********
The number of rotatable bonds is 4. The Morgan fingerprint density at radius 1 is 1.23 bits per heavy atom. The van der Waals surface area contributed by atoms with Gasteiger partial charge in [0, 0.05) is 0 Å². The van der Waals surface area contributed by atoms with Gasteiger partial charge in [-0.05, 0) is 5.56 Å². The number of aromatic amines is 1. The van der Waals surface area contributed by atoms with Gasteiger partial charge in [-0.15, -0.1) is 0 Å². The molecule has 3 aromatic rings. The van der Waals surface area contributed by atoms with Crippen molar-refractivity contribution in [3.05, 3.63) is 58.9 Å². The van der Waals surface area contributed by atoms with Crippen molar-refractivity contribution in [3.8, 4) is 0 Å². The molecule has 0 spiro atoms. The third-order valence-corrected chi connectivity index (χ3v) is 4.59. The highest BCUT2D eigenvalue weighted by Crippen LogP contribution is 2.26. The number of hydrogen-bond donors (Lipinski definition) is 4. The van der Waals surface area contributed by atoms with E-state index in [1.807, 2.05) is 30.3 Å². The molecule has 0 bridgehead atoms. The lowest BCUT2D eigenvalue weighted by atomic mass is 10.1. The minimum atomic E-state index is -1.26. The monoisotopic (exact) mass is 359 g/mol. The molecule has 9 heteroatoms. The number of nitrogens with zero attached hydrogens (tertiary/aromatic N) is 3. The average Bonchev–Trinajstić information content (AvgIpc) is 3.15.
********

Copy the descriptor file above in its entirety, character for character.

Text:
The number of rotatable bonds is 4. The Morgan fingerprint density at radius 1 is 1.23 bits per heavy atom. The van der Waals surface area contributed by atoms with Gasteiger partial charge in [0, 0.05) is 0 Å². The van der Waals surface area contributed by atoms with Gasteiger partial charge in [-0.05, 0) is 5.56 Å². The number of aromatic amines is 1. The van der Waals surface area contributed by atoms with Gasteiger partial charge in [-0.15, -0.1) is 0 Å². The molecule has 3 aromatic rings. The van der Waals surface area contributed by atoms with Crippen molar-refractivity contribution in [3.05, 3.63) is 58.9 Å². The van der Waals surface area contributed by atoms with Crippen molar-refractivity contribution in [3.8, 4) is 0 Å². The molecule has 0 spiro atoms. The third-order valence-corrected chi connectivity index (χ3v) is 4.59. The highest BCUT2D eigenvalue weighted by Crippen LogP contribution is 2.26. The number of hydrogen-bond donors (Lipinski definition) is 4. The van der Waals surface area contributed by atoms with E-state index in [1.807, 2.05) is 30.3 Å². The molecule has 0 bridgehead atoms. The lowest BCUT2D eigenvalue weighted by atomic mass is 10.1. The minimum atomic E-state index is -1.26. The monoisotopic (exact) mass is 359 g/mol. The molecule has 9 heteroatoms. The number of nitrogens with zero attached hydrogens (tertiary/aromatic N) is 3. The average Bonchev–Trinajstić information content (AvgIpc) is 3.15.